Do you agree that the airman sees his life and impending death as significant for his country in "An Irish Airman Foresees His Death"?
This very poignant poem by William Butler Yeats is a metaphor for many soldiers in World War I who found themselves in a vision that breaks into pieces as they realize the senselessness of war and the fatality under which they now live. Sensing his doom, the airman ponders the futility of dying as he is disconnected from all involved in the war,
Those that I fight I do not hate,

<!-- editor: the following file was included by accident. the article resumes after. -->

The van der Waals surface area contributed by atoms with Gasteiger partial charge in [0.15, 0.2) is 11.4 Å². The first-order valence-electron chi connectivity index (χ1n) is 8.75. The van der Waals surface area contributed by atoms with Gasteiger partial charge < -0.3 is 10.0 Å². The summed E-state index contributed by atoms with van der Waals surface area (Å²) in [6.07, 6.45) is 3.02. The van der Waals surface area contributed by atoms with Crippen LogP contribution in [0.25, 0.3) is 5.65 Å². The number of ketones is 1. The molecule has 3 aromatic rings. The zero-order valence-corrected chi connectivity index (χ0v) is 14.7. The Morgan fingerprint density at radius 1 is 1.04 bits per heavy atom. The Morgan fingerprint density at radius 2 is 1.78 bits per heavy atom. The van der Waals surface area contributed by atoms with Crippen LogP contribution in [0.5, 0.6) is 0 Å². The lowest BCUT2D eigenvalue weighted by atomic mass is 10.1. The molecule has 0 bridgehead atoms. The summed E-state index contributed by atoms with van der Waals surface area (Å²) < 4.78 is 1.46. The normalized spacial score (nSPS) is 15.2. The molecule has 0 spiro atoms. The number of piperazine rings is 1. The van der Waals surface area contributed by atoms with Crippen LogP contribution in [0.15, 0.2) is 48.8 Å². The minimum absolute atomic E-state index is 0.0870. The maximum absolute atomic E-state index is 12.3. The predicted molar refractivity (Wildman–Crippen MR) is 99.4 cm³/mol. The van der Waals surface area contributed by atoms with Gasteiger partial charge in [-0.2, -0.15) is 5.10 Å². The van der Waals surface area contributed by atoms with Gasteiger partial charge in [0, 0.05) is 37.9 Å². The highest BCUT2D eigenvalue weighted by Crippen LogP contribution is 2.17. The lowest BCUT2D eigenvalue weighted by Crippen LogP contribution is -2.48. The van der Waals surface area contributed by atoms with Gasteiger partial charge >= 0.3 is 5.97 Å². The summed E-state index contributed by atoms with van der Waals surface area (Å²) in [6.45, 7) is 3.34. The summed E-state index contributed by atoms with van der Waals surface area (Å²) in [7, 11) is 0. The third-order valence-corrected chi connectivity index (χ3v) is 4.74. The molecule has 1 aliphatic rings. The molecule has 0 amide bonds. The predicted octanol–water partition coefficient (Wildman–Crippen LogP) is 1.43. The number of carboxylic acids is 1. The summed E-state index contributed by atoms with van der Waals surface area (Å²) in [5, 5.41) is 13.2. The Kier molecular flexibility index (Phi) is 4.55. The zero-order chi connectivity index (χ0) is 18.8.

Those that I guard I do not love
Finally, the airman realizes that his "lonely impulse of delight" in which he enlisted, swept by the excitement of patiotism is "a waste of breath," for his loyalty is only to Kiltartan Cross, a place where his countrymen are unaffected by this war in which he is involved; for they will suffer neither loss nor happiness as a result of the battles:
No likely end could bring them loss
Or leave them happier than before.
Thus, his death will be of no significance whatsoever to his countrymen.